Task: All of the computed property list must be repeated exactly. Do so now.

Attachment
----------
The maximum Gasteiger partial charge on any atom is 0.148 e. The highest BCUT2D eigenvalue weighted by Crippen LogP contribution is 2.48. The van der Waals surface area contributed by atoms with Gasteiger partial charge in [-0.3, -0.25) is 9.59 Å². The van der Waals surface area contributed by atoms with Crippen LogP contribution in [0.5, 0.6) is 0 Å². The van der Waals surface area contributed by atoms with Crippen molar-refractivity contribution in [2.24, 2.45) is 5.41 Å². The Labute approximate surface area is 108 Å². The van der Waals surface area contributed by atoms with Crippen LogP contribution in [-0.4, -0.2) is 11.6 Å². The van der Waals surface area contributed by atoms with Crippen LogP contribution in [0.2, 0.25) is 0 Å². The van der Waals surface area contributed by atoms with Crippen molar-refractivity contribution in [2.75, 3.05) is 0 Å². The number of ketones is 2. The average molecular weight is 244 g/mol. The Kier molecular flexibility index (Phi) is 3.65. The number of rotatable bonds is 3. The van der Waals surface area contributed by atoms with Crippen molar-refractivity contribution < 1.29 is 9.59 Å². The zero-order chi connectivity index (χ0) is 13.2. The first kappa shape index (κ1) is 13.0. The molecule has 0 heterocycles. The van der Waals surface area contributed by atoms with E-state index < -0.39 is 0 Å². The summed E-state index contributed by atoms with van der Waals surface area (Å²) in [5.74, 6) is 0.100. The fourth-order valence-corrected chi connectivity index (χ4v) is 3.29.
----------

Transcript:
The maximum Gasteiger partial charge on any atom is 0.148 e. The highest BCUT2D eigenvalue weighted by Crippen LogP contribution is 2.48. The van der Waals surface area contributed by atoms with Gasteiger partial charge in [-0.3, -0.25) is 9.59 Å². The van der Waals surface area contributed by atoms with Crippen LogP contribution in [0.5, 0.6) is 0 Å². The van der Waals surface area contributed by atoms with Crippen molar-refractivity contribution in [2.24, 2.45) is 5.41 Å². The Labute approximate surface area is 108 Å². The van der Waals surface area contributed by atoms with Crippen LogP contribution in [-0.4, -0.2) is 11.6 Å². The van der Waals surface area contributed by atoms with Crippen LogP contribution in [0.2, 0.25) is 0 Å². The van der Waals surface area contributed by atoms with Crippen molar-refractivity contribution in [2.75, 3.05) is 0 Å². The number of ketones is 2. The average molecular weight is 244 g/mol. The Kier molecular flexibility index (Phi) is 3.65. The number of rotatable bonds is 3. The van der Waals surface area contributed by atoms with Crippen molar-refractivity contribution < 1.29 is 9.59 Å². The zero-order chi connectivity index (χ0) is 13.2. The first kappa shape index (κ1) is 13.0. The molecule has 0 heterocycles. The van der Waals surface area contributed by atoms with E-state index < -0.39 is 0 Å². The summed E-state index contributed by atoms with van der Waals surface area (Å²) in [5.74, 6) is 0.100. The fourth-order valence-corrected chi connectivity index (χ4v) is 3.29.